An organization back home in the states had collected toothbrushes, dental floss, and other oral hygiene supplies and mailed them to Afghanistan. Not really knowing what to do with them, they arranged a mission to deliver them to some local Afghani children. Realizing that this was a great opportunity to win the “hearts and minds” I made a quick trip to the Public Affairs Office (PAO) to see if they had a combat photographer available to go with us. We were lucky and PAO was interested and readily willing to accompany us on our trip.

The day of the mission was a brutally hot summer day. Those of us going on the trip got in full battle rattle and met our security detail on the friendly side of the Entry Control Point (ECP). In addition to the photographer, the dentist, and the crew of 3 heavily armed and armored gun trucks, a partner team of Afghan National Army soldiers joined us to translate and provide additional security on our mission.

We had a short mission briefing before rolling out. We placed our weapons on “RED” status –meaning we chambered a round and placed our weapons on safe– and headed out the gate. This was my first time on foot outside the wire. I immediately felt like a fish out of water with a target painted on his back. I realized instantly that this was a perfect opportunity for the enemy to hit us with an IED. I imaged the headline the next morning: “An IED attack killed ten American Soldiers who were conducting a dismounted patrol in the vicinity of Nangarhar International Airport on Tuesday….”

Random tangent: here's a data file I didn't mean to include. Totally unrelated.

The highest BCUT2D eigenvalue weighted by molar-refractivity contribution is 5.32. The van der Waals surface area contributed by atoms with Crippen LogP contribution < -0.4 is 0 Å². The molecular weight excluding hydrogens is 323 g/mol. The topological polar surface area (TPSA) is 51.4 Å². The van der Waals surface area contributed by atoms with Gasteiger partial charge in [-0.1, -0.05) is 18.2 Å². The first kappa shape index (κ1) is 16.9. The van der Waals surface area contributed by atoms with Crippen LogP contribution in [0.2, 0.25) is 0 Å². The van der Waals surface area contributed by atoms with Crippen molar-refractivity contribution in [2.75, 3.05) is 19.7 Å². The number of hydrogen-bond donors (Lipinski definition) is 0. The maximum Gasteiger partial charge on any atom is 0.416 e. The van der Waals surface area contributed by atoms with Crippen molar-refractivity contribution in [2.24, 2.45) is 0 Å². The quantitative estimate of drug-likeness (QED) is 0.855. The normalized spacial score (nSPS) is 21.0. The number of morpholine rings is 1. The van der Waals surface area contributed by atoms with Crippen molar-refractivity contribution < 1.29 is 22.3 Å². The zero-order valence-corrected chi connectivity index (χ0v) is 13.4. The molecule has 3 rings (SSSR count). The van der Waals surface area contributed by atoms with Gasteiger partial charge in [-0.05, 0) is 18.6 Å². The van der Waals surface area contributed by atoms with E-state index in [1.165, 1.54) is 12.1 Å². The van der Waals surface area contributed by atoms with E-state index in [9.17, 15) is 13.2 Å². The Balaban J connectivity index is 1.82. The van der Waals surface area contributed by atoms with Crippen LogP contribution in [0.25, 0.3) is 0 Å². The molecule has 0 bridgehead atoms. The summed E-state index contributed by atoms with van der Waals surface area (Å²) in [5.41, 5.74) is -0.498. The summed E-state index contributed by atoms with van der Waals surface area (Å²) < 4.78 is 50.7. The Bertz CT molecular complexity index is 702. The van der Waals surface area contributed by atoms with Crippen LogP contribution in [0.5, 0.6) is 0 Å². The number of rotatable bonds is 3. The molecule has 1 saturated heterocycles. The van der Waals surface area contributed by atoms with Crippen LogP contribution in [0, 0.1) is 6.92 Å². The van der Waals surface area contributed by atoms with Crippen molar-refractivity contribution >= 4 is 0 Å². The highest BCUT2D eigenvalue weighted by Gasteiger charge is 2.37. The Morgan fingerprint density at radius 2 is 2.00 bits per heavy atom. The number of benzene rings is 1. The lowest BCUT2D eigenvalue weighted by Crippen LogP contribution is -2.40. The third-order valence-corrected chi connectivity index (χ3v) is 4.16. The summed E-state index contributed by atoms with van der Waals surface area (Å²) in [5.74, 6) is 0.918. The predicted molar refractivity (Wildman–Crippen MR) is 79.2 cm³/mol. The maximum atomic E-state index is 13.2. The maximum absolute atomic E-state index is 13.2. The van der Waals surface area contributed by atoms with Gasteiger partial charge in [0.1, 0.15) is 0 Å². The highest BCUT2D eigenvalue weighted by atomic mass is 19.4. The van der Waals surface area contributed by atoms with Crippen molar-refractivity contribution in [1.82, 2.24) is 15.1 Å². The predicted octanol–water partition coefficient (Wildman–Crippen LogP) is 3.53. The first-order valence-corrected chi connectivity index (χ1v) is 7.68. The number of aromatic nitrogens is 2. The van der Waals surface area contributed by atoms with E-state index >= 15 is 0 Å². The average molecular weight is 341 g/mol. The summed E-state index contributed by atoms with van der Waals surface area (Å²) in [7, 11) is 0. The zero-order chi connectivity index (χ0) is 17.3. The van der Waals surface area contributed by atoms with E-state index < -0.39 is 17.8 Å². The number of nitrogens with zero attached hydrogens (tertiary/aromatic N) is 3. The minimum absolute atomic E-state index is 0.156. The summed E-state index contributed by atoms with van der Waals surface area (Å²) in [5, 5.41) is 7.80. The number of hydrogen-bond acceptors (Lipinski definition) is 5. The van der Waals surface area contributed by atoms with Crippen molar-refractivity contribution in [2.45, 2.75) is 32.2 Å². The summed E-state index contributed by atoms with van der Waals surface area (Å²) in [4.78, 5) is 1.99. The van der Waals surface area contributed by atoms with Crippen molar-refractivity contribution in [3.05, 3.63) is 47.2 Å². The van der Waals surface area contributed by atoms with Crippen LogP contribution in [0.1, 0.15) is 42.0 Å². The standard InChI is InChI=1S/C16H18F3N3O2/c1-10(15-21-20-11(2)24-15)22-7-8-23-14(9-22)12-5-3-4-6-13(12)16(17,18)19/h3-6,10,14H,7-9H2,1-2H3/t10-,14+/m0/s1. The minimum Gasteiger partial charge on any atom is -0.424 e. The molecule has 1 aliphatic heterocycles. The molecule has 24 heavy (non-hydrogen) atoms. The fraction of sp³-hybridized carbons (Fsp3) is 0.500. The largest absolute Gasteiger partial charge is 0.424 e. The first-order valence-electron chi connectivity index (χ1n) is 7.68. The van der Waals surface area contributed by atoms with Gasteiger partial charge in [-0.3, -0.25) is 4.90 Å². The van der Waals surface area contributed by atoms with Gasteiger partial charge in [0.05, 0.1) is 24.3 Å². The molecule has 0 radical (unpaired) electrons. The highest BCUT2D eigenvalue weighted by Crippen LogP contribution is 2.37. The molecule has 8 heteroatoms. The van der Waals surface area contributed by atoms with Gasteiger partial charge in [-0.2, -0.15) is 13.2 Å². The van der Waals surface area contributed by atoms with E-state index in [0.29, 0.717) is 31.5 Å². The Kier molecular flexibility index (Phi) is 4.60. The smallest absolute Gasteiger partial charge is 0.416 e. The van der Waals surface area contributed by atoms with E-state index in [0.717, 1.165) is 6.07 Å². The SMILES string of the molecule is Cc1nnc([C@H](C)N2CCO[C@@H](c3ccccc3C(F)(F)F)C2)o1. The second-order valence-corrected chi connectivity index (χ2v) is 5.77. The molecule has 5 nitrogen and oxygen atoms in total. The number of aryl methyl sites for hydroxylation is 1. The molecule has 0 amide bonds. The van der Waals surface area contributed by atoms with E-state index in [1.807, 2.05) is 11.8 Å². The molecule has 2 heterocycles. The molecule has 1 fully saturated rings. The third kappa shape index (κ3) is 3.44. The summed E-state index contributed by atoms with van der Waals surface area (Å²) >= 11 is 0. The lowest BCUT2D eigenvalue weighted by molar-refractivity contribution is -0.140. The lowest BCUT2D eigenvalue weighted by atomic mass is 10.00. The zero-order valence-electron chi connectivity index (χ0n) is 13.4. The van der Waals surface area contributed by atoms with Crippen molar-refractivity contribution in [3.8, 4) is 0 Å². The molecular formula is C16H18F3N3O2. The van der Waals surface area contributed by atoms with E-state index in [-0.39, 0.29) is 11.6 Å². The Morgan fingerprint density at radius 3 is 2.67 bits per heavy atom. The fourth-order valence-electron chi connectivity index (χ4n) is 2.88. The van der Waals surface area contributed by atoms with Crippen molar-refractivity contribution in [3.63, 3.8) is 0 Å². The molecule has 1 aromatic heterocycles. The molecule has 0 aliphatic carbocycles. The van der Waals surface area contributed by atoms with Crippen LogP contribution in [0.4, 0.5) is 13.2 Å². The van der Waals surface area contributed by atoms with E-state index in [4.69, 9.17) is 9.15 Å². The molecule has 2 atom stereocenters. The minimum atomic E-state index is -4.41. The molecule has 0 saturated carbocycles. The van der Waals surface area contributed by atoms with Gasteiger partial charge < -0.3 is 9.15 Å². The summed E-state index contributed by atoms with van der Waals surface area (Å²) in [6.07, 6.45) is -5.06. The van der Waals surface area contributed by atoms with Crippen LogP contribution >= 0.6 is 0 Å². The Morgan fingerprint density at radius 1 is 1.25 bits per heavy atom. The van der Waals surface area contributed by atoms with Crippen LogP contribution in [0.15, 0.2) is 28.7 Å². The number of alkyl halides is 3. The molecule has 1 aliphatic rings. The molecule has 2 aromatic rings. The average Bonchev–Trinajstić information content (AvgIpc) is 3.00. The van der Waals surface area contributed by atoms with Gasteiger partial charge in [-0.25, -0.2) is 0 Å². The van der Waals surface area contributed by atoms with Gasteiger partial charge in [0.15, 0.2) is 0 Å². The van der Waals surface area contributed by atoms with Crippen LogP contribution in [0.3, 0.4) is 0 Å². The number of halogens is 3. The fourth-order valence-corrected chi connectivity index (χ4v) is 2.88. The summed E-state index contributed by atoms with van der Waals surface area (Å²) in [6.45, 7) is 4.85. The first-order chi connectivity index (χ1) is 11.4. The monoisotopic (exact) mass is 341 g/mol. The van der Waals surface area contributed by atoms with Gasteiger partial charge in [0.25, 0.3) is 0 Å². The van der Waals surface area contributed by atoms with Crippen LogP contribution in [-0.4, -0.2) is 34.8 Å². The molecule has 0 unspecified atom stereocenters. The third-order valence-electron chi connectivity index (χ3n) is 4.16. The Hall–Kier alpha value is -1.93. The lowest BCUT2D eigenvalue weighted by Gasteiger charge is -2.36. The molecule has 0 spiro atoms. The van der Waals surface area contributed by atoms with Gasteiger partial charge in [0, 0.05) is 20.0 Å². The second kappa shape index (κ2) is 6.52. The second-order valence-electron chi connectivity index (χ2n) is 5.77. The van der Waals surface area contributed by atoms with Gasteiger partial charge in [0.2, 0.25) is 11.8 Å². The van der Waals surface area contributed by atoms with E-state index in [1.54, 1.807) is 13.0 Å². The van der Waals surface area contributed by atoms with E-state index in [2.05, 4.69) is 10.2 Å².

I pushed that thought out of my mind and refocused on what was going on. Surrounded by our escorts we walked about 100 meters down the main road – Highway 1. We came upon a small market on the right side of the highway and began slowly patrolling down the narrow dirt road. On both sides of the road were shops – a shoe store, and a butcher shop just to name a few. We all waved and smiled and tried to make the locals feel like they should be happy to see us. The PAO photographer, a young blonde female Staff Sergeant, was drawing quite a bit of attention from the young men on the street. I overheard at least one marriage proposal.